The search of finding a suitable prosthetic can be time-consuming and difficult. For children, it’s much harder to customize a suitable hand device due to growth, which can quickly make them unusable. Thankfully, finding handicap mobility equipment solutions is easier than ever with the advancement of 3D printers and more frequent opportunities to use one. One volunteer group, with 3,600 members and counting, is making it easier for 3D assistive hand devices to be paired with those who need them. Enabling the Future, or e-NABLE, is a global network that works together to distribute e-NABLE prostheses and the files to print your own.
From National Mobility Equipment to Global
The efforts of e-NABLE can be traced back to Ivan Owen when he uploaded a metal functional puppet hand for a steampunk convention onto YouTube. Afterwards, a carpenter from South Africa got in touch with him to create a replacement finger that lasted about a year. From there, using research from previous prosthetic devices, they designed the first 3D printer mechanical hand. In an act of good faith, Ivan chose not to patent the design and made it open source so all who wanted one could make one and so it could be improved upon. This greatly affected Jon Schull, a professor at Rochester Institute of Technology, then created the beginnings of what is now the e-NABLE community today.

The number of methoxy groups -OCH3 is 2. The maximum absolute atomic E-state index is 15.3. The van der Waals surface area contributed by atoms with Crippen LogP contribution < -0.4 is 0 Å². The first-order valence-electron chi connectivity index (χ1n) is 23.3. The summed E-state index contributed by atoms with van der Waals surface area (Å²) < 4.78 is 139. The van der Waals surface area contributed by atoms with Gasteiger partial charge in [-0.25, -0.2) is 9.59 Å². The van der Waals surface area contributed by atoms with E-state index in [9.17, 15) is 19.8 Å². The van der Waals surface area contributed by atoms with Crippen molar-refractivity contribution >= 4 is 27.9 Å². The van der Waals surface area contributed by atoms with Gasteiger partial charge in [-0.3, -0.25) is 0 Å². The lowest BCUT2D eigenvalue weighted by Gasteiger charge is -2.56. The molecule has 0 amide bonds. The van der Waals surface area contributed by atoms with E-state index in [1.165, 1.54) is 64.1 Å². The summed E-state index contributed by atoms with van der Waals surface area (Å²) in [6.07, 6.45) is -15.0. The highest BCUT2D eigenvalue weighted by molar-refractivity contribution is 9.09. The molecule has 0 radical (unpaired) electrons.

Printing a 3D Hand
Needless to say, a lot of time and effort is involved in making a prosthetic device. For example, one of their models dubbed the “Raptor Hand” costs $35 in materials. That does not factor in the assembly, fitting and testing of the device by volunteers or family members. With e-NABLE, it operates as a completely volunteer organization and distributes hand mobility equipment free of charge. If you have access to a 3D printer yourself and have the means to create a hand device for you or for your child, you can easily become a part of the Google+ community and consult them for the best recommendation. Like NMEDA and the disability community, the e-NABLE community is made up of teachers, engineers, medical professionals, parents, coders and more. Thirty certified prosthetist-orthotists and occupational therapists are part of the Google+ community and available to assist you with your goal.
How You Can Get or Give a Hand
The sky’s the limit for how you can get involved with Enabling the Future. You can request an e-NABLE volunteer to create a device for you, create one yourself, volunteer or work with others in a school or group to volunteer. Between July 2013 and June 2015, 1,500 hands were given to children and adults in over 40 countries. It’s easy to find local libraries, colleges and high schools with the resources you need to make your hand device a reality. The devices are meant to be a tool, not a fully functional prosthetic device. It gives the ability to do simple functions, like hold a water bottle or grip a wheelchair or toy. But, for the individuals that use the hand devices, it makes a world of a difference.
The National Mobility Equipment Dealers Association (NMEDA) is an advocate for mobility and accessibility for drivers with disabilities. If you need help with converting or buying a handicap accessible car, truck or van, please consider one of our Quality Assurance Program mobility equipment dealers.